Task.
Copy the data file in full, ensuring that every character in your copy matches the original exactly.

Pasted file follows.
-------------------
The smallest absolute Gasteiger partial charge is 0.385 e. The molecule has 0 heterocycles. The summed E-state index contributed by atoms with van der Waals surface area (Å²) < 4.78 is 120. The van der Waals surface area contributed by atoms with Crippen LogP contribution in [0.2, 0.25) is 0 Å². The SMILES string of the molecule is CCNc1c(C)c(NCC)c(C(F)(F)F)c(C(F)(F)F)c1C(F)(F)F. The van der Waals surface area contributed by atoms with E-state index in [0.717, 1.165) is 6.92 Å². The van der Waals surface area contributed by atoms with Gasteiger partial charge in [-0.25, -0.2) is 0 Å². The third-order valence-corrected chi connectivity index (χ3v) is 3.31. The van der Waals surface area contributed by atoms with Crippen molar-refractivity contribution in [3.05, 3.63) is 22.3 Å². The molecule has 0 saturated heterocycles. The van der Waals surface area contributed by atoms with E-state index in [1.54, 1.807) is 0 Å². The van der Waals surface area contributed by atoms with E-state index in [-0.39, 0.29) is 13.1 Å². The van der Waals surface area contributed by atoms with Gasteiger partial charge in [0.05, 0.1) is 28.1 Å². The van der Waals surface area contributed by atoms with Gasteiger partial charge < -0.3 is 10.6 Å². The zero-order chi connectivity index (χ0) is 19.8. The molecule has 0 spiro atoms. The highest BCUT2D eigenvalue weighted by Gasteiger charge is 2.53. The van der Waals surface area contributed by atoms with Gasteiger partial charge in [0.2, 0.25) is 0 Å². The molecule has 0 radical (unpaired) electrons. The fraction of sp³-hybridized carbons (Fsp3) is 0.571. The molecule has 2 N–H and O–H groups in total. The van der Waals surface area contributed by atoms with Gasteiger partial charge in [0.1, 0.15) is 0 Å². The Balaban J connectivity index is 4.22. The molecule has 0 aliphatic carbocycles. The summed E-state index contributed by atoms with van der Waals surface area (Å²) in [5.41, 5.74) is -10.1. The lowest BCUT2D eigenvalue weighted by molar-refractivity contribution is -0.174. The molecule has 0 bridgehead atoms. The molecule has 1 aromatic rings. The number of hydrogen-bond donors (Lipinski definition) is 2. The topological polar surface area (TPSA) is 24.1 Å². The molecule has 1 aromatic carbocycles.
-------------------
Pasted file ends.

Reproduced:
The smallest absolute Gasteiger partial charge is 0.385 e. The molecule has 0 heterocycles. The summed E-state index contributed by atoms with van der Waals surface area (Å²) < 4.78 is 120. The van der Waals surface area contributed by atoms with Crippen LogP contribution in [0.2, 0.25) is 0 Å². The SMILES string of the molecule is CCNc1c(C)c(NCC)c(C(F)(F)F)c(C(F)(F)F)c1C(F)(F)F. The van der Waals surface area contributed by atoms with E-state index in [0.717, 1.165) is 6.92 Å². The van der Waals surface area contributed by atoms with Gasteiger partial charge in [-0.25, -0.2) is 0 Å². The third-order valence-corrected chi connectivity index (χ3v) is 3.31. The van der Waals surface area contributed by atoms with Crippen molar-refractivity contribution in [3.05, 3.63) is 22.3 Å². The molecule has 0 saturated heterocycles. The van der Waals surface area contributed by atoms with E-state index in [1.54, 1.807) is 0 Å². The van der Waals surface area contributed by atoms with E-state index in [-0.39, 0.29) is 13.1 Å². The van der Waals surface area contributed by atoms with Gasteiger partial charge in [0.05, 0.1) is 28.1 Å². The van der Waals surface area contributed by atoms with Gasteiger partial charge < -0.3 is 10.6 Å². The zero-order chi connectivity index (χ0) is 19.8. The molecule has 0 spiro atoms. The highest BCUT2D eigenvalue weighted by Gasteiger charge is 2.53. The van der Waals surface area contributed by atoms with Gasteiger partial charge in [0.2, 0.25) is 0 Å². The molecule has 0 radical (unpaired) electrons. The fraction of sp³-hybridized carbons (Fsp3) is 0.571. The molecule has 2 N–H and O–H groups in total. The van der Waals surface area contributed by atoms with Gasteiger partial charge in [0.1, 0.15) is 0 Å². The Balaban J connectivity index is 4.22. The molecule has 0 aliphatic carbocycles. The summed E-state index contributed by atoms with van der Waals surface area (Å²) in [5.41, 5.74) is -10.1. The lowest BCUT2D eigenvalue weighted by molar-refractivity contribution is -0.174. The molecule has 0 bridgehead atoms. The molecule has 1 aromatic rings. The number of hydrogen-bond donors (Lipinski definition) is 2. The topological polar surface area (TPSA) is 24.1 Å². The molecule has 1 aromatic carbocycles.